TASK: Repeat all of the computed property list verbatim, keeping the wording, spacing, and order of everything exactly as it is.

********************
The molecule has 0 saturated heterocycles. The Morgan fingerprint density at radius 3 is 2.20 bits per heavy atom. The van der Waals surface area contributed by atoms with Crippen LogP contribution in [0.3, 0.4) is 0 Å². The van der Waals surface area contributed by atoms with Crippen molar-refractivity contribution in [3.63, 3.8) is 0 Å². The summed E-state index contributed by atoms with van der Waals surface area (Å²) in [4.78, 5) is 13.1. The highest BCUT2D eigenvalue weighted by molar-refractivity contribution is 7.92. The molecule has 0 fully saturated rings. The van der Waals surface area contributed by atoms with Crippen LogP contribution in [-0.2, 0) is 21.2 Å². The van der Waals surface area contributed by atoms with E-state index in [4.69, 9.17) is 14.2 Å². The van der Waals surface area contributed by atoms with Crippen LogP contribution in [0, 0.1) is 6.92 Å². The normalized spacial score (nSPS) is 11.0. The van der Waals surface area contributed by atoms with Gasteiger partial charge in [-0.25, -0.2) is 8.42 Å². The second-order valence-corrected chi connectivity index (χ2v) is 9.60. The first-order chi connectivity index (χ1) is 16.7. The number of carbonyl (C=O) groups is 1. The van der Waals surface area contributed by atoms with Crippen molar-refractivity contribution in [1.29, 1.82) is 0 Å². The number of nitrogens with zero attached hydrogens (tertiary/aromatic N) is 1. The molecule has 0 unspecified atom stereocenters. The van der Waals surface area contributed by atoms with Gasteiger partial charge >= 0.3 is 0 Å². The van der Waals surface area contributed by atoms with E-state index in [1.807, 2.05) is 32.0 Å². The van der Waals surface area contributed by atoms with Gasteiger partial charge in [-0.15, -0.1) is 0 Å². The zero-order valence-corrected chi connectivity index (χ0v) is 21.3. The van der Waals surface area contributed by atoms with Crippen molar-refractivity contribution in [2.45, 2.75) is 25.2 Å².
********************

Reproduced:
The molecule has 0 saturated heterocycles. The Morgan fingerprint density at radius 3 is 2.20 bits per heavy atom. The van der Waals surface area contributed by atoms with Crippen LogP contribution in [0.3, 0.4) is 0 Å². The van der Waals surface area contributed by atoms with Crippen molar-refractivity contribution in [3.63, 3.8) is 0 Å². The summed E-state index contributed by atoms with van der Waals surface area (Å²) in [4.78, 5) is 13.1. The highest BCUT2D eigenvalue weighted by molar-refractivity contribution is 7.92. The molecule has 0 fully saturated rings. The van der Waals surface area contributed by atoms with Crippen LogP contribution in [-0.2, 0) is 21.2 Å². The van der Waals surface area contributed by atoms with E-state index in [4.69, 9.17) is 14.2 Å². The van der Waals surface area contributed by atoms with Crippen LogP contribution in [0, 0.1) is 6.92 Å². The normalized spacial score (nSPS) is 11.0. The van der Waals surface area contributed by atoms with Gasteiger partial charge in [-0.25, -0.2) is 8.42 Å². The second-order valence-corrected chi connectivity index (χ2v) is 9.60. The first-order chi connectivity index (χ1) is 16.7. The number of carbonyl (C=O) groups is 1. The van der Waals surface area contributed by atoms with Crippen molar-refractivity contribution in [1.29, 1.82) is 0 Å². The number of nitrogens with zero attached hydrogens (tertiary/aromatic N) is 1. The molecule has 0 unspecified atom stereocenters. The van der Waals surface area contributed by atoms with Gasteiger partial charge >= 0.3 is 0 Å². The van der Waals surface area contributed by atoms with E-state index in [1.807, 2.05) is 32.0 Å². The van der Waals surface area contributed by atoms with Gasteiger partial charge in [-0.15, -0.1) is 0 Å². The zero-order valence-corrected chi connectivity index (χ0v) is 21.3. The van der Waals surface area contributed by atoms with Crippen molar-refractivity contribution in [2.45, 2.75) is 25.2 Å².